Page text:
With the Tigers looking every bit the national championship contender, Texas A&M came out and played by far its worst game of the year in a 50-7 demolition before more 102,000 fans at Tiger Stadium.
“They kicked our butts,” coach Jimbo Fisher said, “On all three phases.”
A&M didn’t need to give LSU much help, but they played the role of generous guest from the first play from scrimmage. The Aggies pressured LSU quarterback Joe Burrow, but instead of letting him run out of bounds for a 1-yard gain, defensive tackle Justin Madubuike grabbed him from behind and was hit with a 15-yard penalty for a horsecollar tackle. That was all the spark the Tigers needed, as they scored just five plays later. After a brief A&M drive, Burrow (23-32, 352 yards, 3 TD) led LSU on an 11-play, 80-yard drive capped off by a 15-yard touchdown pass to wide open receiver Jordan Jefferson (6 catches, 55 yards).
The worst in a quarter that could have come from central casting as 15 minutes from Hell hadn’t even hit yet. After the Aggies were forced to punt yet again, Burrow and the Tigers covered 91 yards in just three plays. With A&M getting very little pressure with a new 3-man front, Burrow had plenty of time to find a wide open Ja’Marr Chase (7 catches, 197 yards, 2 TD) streaking down the middle of the field and behind the Aggie secondary for a 78-yard score.
With 1:47 to go in the first quarter, Burrow had likely salted away the Heisman Trophy, A&M had been outgained 240-18 and the rout was on.
For Kellen Mond and the Aggie offense, the nightmare was just beginning.
Mond was sacked twice in the first quarter, including on 3rd and 8 on A&M’s third possession. A shanked punt by Braden Mann gave the Tigers the ball at their 45, and they methodically took the ball down the field and scored another touchdown.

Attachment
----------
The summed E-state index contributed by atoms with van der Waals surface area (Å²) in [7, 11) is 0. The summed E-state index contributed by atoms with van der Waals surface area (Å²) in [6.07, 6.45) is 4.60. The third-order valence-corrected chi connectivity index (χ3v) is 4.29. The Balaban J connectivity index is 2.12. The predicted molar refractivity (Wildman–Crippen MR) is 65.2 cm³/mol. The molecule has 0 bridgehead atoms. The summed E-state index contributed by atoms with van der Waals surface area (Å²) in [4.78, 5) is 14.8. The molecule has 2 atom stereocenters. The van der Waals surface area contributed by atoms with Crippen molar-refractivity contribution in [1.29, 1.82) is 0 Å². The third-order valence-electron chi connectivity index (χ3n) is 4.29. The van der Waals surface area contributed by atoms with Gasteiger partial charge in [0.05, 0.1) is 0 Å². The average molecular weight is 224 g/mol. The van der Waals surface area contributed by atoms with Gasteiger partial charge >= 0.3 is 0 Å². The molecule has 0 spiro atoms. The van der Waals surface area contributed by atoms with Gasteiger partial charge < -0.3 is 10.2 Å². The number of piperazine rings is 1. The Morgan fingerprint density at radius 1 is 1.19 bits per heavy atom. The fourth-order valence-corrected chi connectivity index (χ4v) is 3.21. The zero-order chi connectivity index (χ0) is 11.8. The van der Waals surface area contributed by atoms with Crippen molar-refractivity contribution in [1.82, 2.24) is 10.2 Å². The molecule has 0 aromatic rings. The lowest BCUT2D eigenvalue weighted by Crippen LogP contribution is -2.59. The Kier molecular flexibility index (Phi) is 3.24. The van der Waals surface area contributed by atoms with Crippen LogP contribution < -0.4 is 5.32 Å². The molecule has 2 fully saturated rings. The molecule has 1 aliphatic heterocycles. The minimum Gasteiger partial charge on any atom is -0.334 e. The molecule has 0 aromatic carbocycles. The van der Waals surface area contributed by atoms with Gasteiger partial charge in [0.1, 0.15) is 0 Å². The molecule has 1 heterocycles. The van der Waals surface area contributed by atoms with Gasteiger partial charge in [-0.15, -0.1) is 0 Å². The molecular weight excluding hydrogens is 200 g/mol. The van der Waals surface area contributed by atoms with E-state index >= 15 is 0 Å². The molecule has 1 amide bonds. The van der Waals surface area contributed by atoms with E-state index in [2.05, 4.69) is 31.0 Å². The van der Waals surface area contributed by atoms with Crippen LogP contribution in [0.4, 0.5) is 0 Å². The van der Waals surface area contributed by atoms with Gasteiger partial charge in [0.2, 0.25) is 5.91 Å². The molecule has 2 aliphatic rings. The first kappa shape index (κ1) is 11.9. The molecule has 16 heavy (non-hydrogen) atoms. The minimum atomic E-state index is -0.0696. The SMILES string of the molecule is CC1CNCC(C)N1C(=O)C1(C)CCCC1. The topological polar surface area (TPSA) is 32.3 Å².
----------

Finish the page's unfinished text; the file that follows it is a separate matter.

Though the Aggie defense would slow LSU’s offense the rest of the half, the hammering of the Aggie offense continued. A&M got nowhere near the Red Zone and ended up gaining just 40 yards in a first half where they had nearly as many penalty yards (35).
“I thought we rushed the passer very well,” LSU coach Ed Orgeron said. “We put pressure on the quarterback. We didn’t allow them to beat us one-on-one.”
After Burrow set the all-time SEC record for passing yards in a season and kicker Cade York became the first LSU kicker to hit two 50-yard-plus field goals in one game, the Aggies finally got on the scoreboard. A&M went 75 yards in 6 plays, capping off the drive with a 1-yard rush by Isaiah Spiller (11 carries, 66 yards, 1 TD; 45 yards receiving). LSU took care of any good feelings with Burrow answering right back with an 18-yard touchdown to Chase to make it 41-7 before calling it a night early in the fourth quarter.
A week after A&M fought SEC East champion Georgia to the wire in Athens, the Aggies were humiliated in Baton Rouge. Fisher, who said a week ago that A&M was close to reaching the top, was asked if his opinion had changed.
“One game doesn’t change,” he said. “At the same time it shows you how quick it can go the other way. We had issues covering them in the passing game and getting pressure. They did a good job in that up front. I’m not deterred as far as one game. We’ll evaluate that. But there’s still a lot of work we have to do. We’ve known that. We’ve got to find out how important it is to us.”
While some coaches might want their players to forget an embarrassing loss like this, Fisher said he wants the opposite.
“You can’t look past it. You’re never going to look past it. You’ve got to learn from it. I mean, you can’t dwell on it. You’ve got to understand what happened, why it happened and not let it happen again. You’ve got to learn from that,” he said. “They didn’t play well, they didn’t execute well, we didn’t coach well.”